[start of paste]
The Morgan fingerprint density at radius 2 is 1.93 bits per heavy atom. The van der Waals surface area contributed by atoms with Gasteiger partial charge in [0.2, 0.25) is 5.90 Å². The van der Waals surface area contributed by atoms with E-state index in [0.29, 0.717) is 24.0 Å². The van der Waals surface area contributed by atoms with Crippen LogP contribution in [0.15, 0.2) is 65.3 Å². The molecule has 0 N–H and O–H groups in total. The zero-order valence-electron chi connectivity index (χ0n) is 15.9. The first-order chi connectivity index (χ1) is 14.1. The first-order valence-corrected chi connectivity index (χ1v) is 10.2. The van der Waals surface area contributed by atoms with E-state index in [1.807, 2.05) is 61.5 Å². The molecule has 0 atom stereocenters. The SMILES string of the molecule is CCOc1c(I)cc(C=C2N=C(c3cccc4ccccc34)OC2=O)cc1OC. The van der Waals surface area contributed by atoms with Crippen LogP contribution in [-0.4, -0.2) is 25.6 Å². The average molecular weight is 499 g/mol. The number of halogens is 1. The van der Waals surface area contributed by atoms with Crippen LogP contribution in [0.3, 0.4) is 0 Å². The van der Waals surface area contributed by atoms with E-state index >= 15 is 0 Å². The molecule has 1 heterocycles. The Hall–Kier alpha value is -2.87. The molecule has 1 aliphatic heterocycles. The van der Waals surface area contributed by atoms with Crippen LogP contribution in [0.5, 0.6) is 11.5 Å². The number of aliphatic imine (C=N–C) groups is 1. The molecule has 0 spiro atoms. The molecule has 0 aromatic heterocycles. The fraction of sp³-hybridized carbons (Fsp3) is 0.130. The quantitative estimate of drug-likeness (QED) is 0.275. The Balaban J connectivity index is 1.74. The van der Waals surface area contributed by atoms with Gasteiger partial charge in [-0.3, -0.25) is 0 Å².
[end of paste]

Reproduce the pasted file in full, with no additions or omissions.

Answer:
The Morgan fingerprint density at radius 2 is 1.93 bits per heavy atom. The van der Waals surface area contributed by atoms with Gasteiger partial charge in [0.2, 0.25) is 5.90 Å². The van der Waals surface area contributed by atoms with E-state index in [0.29, 0.717) is 24.0 Å². The van der Waals surface area contributed by atoms with Crippen LogP contribution in [0.15, 0.2) is 65.3 Å². The molecule has 0 N–H and O–H groups in total. The zero-order valence-electron chi connectivity index (χ0n) is 15.9. The first-order chi connectivity index (χ1) is 14.1. The first-order valence-corrected chi connectivity index (χ1v) is 10.2. The van der Waals surface area contributed by atoms with E-state index in [1.807, 2.05) is 61.5 Å². The molecule has 0 atom stereocenters. The SMILES string of the molecule is CCOc1c(I)cc(C=C2N=C(c3cccc4ccccc34)OC2=O)cc1OC. The van der Waals surface area contributed by atoms with Crippen LogP contribution in [-0.4, -0.2) is 25.6 Å². The average molecular weight is 499 g/mol. The number of halogens is 1. The van der Waals surface area contributed by atoms with Crippen LogP contribution in [0.3, 0.4) is 0 Å². The van der Waals surface area contributed by atoms with E-state index >= 15 is 0 Å². The molecule has 1 heterocycles. The Hall–Kier alpha value is -2.87. The molecule has 1 aliphatic heterocycles. The van der Waals surface area contributed by atoms with Crippen LogP contribution in [0.5, 0.6) is 11.5 Å². The number of aliphatic imine (C=N–C) groups is 1. The molecule has 0 spiro atoms. The molecule has 0 aromatic heterocycles. The fraction of sp³-hybridized carbons (Fsp3) is 0.130. The quantitative estimate of drug-likeness (QED) is 0.275. The Balaban J connectivity index is 1.74. The van der Waals surface area contributed by atoms with Gasteiger partial charge in [-0.3, -0.25) is 0 Å².